I TALK TO Lewis Gribben

"To see an actor who's got neurodiversity playing the lead role, that to me, still feels like an incredible, monumental moment."


To date, actor Lewis Gribben has starred in Deadwater Fell, Silent Witness and Shetland, but it's new Channel 4 drama Somewhere Boy, written by Pete Jackson and from the makers of The End of the F***ing World, in which Lewis takes on the lead role of Danny, whose mum was killed in a car crash when he was a baby.


Overwhelmed with grief, his dad Steve, played by Rory Keenan, bought a house in the middle of nowhere and locked Danny in, telling him the world outside was full of monsters waiting to take him away. Just like they took his mum.


Steve thought he’d done the right thing, bringing Danny up safe and warm, away from murderers and wars and drugs and arsehole governments and burgers and evil. For eighteen years they just stayed in, listening to Benny Goodman records and watching old movies with no sad endings. And that’s how Danny grew up. It was all he knew. And he was happy.


But when Danny turns eighteen his whole world, everything he’s ever known explodes in an instant and he has to come to terms with a new world he never knew existed. Danny is taken to live with his well-meaning but stressed-out aunt Sue, played by Lisa McGrillis, and cousin Aaron, played by Samuel Bottomley and finds the real monster, the one that killed his mum.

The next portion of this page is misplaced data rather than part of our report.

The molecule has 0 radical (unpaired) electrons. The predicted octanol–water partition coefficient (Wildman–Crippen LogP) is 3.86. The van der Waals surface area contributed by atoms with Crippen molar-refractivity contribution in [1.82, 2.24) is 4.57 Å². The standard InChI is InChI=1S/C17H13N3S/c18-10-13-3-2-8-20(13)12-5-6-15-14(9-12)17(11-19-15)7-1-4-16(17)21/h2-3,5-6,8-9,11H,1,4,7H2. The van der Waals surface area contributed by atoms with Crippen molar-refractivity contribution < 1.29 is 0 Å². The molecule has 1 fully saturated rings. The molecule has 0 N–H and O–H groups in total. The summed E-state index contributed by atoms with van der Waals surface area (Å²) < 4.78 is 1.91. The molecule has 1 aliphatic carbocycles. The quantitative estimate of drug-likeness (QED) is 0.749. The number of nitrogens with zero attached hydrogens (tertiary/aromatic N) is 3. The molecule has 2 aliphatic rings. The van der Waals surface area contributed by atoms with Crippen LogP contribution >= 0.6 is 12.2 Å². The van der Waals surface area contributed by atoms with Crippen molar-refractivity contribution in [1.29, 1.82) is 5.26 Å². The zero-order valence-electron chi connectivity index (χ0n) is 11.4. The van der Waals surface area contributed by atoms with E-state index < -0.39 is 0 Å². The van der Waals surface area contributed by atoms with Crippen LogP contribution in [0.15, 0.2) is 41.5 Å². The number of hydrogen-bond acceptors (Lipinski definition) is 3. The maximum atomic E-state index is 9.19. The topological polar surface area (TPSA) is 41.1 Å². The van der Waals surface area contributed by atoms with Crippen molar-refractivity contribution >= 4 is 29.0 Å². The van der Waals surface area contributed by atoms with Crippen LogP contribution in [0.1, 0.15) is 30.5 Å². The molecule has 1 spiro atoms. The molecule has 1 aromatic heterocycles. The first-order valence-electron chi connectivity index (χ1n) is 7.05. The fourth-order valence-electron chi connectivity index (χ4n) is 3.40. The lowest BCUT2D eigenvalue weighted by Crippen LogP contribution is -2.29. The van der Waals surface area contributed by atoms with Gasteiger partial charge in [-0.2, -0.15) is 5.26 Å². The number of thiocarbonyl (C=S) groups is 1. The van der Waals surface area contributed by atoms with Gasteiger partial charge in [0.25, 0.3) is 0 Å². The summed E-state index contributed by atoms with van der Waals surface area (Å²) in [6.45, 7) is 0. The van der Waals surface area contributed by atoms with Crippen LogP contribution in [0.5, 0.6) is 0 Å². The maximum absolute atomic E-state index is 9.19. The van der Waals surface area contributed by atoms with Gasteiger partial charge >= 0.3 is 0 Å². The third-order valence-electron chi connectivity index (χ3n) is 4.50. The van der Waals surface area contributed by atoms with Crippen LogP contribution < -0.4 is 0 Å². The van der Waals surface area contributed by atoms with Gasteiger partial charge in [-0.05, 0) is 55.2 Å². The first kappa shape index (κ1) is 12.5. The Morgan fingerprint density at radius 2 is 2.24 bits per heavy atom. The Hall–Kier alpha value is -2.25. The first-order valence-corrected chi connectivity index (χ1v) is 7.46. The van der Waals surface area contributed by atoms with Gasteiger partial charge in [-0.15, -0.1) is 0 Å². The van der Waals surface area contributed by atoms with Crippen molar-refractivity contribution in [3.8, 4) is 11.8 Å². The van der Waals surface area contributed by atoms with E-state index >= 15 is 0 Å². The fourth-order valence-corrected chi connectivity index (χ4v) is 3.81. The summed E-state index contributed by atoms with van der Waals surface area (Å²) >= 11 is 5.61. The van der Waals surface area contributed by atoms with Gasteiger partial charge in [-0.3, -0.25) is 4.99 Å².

I caught up with Lewis - whose mesmerising performance in Somewhere Boy is one not to miss - to talk about the challenges he faced playing Danny, why he could relate to him more than any other character he's played so far as well as his thoughts on neurodiverse roles and so much more.



This is your first leading role on television. How did you get into acting?


My mum took me to a drama class for youth theatre/kids theatre, because I would talk to myself incessantly. I'd do voices, I'd do little characters, but just to myself. I wouldn't do it with anyone.


We'd go to the supermarket and I'd be talking to myself and my mum was like "This kid needs to do drama or something. He needs to open up emotionally."


I was a kid who liked being in imaginary worlds, so it was just from that really. From the age of seven, I did youth theatre, and amateur theatre kept wanting to do it, and kept loving it.


I then got given an opportunity with The Attic Collective in Edinburgh, for the King's Theatre and through that, another boy in that company had an agent, I asked him to bring said agent along. The agent really really liked me, signed me and I just started auditioning and going for it professionally and she's still my agent now.


What were your first impressions when you received the script for Somewhere Boy?


I just thought it was so different to a lot of things I was getting auditions for, or reading for. It was really unique. I've never felt like I fully related to any other character that I've auditioned for before this.


I've felt like an outsider my whole life, so just seeing someone trapped in their house for 18 years, trying to gain friendships - wanting to be friends with people who don't want to be your friend but then gradually do.


Also, the quest for vengeance, that heartbreak of love and trying to figure out how you fit into this crazy world, whilst also having a quest for acceptance or revenge - or whatever it is.